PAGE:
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From Stefano Mazzocchi <>
Subject Re: [RANT] The Flow...
Date Fri, 07 Mar 2003 12:51:25 GMT
Hunsberger, Peter wrote:
> Pier Fumagalli <> wrote:
> <snip on how Pier arrived at the following:/>
>>What I would love to have, before even touching the flow 
>>_implementation_, is a consistent language-unaware definition 
>>of the object model that flow scripts will live into, define 
>>bindings from this object model to JavaScript, so that we all 
>>know what we are _supposed_ to implement, why, where and when.
> Yes please!  But while you are at it, don't you really want to define a
> complete Cocoon object model and not just one for flow (I think that's maybe
> what you're already doing?)?

Cocoon already defines a pretty clear 'object model' in terms of the 
interfaces that it exposes and the public methods of its main classes.

This has been designed years ago and it's still very solid.

>  Part of the issue is, where does work flow,
> and business logic fit into the big picture.  It's pretty clear that there
> are things we don't want in "flow" as such, but we need to know where they
> do fit in the "big picture":  all of Cocoon needs to hit the same object
> model, not just flow...

This is FUD. Cocoon provides extremely solid contracts. We are now 
introducing a new layer and this layer needs contracts. The collection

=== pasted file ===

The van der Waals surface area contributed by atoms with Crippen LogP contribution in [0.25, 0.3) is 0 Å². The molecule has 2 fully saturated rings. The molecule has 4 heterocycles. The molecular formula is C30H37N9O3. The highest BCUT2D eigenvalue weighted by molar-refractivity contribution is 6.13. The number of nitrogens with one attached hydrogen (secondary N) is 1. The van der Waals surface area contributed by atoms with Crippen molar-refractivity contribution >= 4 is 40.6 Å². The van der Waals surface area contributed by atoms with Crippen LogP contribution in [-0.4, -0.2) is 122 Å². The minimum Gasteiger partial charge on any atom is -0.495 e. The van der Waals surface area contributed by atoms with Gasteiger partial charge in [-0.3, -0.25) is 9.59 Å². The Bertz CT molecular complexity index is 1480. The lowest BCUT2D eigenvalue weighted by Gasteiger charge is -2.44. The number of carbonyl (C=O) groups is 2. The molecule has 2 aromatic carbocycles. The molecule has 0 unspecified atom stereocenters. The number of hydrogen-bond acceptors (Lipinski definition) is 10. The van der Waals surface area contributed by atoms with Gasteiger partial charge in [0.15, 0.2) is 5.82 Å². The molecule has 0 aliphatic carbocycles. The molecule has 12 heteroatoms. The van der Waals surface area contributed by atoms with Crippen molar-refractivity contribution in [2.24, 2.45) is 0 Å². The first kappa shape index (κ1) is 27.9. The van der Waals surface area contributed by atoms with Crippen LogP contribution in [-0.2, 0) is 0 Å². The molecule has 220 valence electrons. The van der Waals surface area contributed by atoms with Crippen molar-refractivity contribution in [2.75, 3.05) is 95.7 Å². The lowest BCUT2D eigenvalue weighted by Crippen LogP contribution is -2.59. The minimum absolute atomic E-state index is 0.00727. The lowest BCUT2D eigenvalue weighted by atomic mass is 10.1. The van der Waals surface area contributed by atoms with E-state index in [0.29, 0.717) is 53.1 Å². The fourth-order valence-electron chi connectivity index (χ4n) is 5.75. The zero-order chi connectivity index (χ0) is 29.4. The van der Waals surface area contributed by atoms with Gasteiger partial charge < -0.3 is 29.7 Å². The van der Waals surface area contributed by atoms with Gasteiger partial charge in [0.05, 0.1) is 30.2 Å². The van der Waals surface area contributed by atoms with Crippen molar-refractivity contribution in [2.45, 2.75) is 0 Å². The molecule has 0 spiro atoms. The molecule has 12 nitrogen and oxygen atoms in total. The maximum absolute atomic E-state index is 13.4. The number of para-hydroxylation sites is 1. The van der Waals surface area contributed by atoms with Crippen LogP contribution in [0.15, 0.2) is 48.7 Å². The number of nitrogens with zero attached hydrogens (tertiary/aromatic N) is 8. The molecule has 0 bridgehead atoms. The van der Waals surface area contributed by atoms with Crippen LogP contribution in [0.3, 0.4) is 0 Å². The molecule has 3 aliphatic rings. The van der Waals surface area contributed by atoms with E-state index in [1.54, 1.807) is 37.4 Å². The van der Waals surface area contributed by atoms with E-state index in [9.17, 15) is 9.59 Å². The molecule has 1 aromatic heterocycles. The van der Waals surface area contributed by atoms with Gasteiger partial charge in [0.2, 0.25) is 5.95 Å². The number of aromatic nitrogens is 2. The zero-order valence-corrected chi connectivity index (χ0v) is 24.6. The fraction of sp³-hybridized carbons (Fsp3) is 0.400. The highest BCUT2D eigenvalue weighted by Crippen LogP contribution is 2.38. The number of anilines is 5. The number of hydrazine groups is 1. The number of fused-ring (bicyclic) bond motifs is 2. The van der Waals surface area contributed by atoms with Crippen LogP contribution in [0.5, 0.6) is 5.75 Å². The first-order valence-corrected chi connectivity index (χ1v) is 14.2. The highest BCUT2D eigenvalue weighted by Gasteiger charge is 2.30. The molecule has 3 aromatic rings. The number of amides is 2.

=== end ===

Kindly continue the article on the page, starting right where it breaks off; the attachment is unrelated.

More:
of these contracts between flowscript and the cocoon internals are what 
I previously called 'Flow Object Model' (I dislike the term 'cocoon 
object model' because it triggers out-of-track thoughts like these)

The cocoon internals *are* solid and well defined.

The exposure of *all* these contracts to the flow might be dangerous 
since the flow should not have the ability to "abuse" the underlying 
framework (to follow IoC completely).

So, we provide an 'object model' that is given to each flowscript and 
it's the only way the flow can interact with the cocoon internals (thus 
is sandboxed).

The problem we are now facing is that some of us believe that the FOM 
(flow object model) is not very well designed from an OO-elegance point 
of view.

of course, things like elegance are highly debetable and might lead to 
personal friction and ego touching problems. But I think the biggest 
problem we face is lack of documentation and lack of visibility of what 
the flow capabilities really are.

The flow grew from an experiment into an important subsystem.

We must now polish the way the contracts are exposed since this hasn't 
been done so far.

NOTE: this is a natural way of building things. first you experiment, 
then you make it working, then you add features, but when asked to 
provide long-term support, you go back on the drawing table and see how 
things turned out and polish things.

This is exactly what Pier is calling for.

And I agree this community-driven FOM polishing is really needed before 
we can feel safe announcing a beta release where we become committed to 
long-term maintenance of those contracts.

Note that this doesn't have to be taken like a critique to those who 
drove the flow so far (Ovidiu and Chris), but, at the contrary, as a 
statement of maturity for a technology that is no longer considered an 
experiment, but an important feature of our framework.

I really hope nobody forgets all this.

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